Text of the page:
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Satellite debris plummeting toward Earth

The European Space Agency's Gravity Field and Steady-State Ocean Circulation Explorer (GOCE) satellite is seen in this undated file photo. (European Space Agency)

November 10, 2013 12:00:00 AM PST
A 2,000-pound satellite, the size of an SUV, is spiraling out of control and barreling straight toward Earth.

It's expected to crash sometime within the next couple of days.

The European Space Agency launched its GOCE satellite more than four years ago to map the Earth's gravitational field. Its mission ended last month when it ran out of fuel.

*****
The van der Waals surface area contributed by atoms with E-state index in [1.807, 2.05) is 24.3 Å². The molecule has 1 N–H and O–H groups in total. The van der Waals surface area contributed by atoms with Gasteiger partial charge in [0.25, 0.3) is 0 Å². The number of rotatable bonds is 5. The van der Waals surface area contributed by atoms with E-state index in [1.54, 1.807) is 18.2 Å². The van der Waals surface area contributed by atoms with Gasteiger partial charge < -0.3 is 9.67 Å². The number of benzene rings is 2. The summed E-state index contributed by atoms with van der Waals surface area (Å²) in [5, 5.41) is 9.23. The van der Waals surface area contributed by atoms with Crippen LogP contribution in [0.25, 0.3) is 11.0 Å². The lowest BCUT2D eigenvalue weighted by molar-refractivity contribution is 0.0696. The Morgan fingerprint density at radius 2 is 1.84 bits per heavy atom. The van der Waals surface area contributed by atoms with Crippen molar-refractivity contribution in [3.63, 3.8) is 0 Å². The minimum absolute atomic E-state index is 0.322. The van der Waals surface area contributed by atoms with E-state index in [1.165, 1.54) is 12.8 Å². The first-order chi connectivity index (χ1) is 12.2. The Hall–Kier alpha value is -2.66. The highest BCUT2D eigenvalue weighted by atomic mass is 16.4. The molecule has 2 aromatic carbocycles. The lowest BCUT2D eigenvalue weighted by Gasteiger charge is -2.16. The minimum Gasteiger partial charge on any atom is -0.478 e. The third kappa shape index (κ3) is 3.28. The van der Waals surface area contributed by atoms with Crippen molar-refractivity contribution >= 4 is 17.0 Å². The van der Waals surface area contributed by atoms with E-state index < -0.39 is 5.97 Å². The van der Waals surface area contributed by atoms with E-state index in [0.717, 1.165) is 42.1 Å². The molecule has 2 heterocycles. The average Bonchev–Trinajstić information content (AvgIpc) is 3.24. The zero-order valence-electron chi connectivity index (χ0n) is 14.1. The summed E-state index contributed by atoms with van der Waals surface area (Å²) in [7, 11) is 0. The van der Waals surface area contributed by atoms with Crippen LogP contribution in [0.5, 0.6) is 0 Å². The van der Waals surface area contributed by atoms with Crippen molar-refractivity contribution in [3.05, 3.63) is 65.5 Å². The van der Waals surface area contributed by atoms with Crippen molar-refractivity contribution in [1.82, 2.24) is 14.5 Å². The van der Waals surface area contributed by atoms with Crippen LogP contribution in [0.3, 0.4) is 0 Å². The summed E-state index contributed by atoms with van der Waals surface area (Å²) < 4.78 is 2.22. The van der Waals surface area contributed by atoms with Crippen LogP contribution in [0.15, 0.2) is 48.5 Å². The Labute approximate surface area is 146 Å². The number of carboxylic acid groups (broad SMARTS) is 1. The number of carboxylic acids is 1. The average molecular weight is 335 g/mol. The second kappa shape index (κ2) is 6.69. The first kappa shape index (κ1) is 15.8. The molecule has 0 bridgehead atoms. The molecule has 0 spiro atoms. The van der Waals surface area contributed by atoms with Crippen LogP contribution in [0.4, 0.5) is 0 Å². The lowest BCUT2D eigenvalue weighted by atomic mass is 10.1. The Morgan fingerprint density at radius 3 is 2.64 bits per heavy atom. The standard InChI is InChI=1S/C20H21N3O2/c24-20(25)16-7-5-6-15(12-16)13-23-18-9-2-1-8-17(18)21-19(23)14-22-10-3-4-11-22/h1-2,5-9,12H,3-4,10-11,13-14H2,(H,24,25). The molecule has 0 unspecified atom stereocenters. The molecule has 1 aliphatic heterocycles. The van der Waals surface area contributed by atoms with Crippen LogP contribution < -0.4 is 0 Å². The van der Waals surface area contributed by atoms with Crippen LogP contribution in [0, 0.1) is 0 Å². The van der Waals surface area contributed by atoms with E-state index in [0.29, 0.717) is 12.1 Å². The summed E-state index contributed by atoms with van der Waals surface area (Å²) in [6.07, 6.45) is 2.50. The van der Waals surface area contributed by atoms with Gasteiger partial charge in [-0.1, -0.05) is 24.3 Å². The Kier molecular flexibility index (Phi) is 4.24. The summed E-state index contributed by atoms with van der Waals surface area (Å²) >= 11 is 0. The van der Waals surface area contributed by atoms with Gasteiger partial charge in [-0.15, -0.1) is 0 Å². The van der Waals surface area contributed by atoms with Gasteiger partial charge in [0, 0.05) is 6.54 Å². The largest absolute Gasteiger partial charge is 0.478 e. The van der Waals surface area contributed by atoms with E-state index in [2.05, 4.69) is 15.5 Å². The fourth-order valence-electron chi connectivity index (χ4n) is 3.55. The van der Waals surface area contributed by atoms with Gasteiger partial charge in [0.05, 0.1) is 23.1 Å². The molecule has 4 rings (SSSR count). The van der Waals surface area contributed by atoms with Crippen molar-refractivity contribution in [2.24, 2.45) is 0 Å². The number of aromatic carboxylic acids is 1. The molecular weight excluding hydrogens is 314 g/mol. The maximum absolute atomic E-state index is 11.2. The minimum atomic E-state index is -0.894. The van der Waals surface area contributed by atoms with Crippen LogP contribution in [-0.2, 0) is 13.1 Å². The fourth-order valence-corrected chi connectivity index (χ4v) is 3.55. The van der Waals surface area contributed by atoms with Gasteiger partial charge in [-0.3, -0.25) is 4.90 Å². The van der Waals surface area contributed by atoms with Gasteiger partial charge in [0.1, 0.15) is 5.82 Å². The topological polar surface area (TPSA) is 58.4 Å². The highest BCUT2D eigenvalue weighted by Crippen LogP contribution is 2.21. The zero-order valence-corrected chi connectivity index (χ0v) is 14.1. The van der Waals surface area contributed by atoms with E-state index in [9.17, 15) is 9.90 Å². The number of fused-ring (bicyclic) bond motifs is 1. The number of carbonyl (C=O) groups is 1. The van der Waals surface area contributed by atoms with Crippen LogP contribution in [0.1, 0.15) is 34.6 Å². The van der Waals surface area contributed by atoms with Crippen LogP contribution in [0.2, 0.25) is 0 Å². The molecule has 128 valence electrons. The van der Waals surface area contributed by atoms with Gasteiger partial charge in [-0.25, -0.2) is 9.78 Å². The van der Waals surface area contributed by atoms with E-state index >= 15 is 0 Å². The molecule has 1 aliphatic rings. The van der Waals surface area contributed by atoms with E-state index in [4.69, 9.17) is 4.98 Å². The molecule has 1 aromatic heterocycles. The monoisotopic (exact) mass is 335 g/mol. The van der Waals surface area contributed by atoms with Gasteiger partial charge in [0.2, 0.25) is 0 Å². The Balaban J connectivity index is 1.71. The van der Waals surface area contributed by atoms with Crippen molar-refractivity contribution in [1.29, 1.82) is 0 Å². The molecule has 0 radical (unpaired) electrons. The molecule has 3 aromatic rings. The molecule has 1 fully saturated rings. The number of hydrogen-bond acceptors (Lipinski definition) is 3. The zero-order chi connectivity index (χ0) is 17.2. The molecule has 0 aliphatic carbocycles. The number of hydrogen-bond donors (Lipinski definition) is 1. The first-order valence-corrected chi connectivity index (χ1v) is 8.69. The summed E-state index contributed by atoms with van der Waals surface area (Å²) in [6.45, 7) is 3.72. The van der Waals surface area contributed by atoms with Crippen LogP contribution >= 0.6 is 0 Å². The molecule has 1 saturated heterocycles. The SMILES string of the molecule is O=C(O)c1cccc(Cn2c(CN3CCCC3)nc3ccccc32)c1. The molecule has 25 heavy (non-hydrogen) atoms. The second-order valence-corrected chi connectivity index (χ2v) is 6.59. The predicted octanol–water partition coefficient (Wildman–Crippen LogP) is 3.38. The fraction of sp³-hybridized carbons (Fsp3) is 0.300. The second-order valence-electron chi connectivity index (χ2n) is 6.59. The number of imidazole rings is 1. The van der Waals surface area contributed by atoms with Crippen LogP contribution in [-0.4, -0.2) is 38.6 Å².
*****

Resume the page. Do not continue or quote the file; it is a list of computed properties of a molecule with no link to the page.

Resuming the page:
Nobody knows exactly where it will fall.

The only confirmed case of someone getting hit by space debris was Lottie Williams in 1997 while she was power walking in Oklahoma.

"My advice is to be outside," said Williams. "If you see it coming, run."

If you are picturing a car falling on your front porch, don't get too ahead of yourself. According to NASA, the chance of retired space junk actually hitting you on its way back to Earth is one in 32,000.

You're also 250,000 times more likely to win the lottery than to get hit by satellite debris.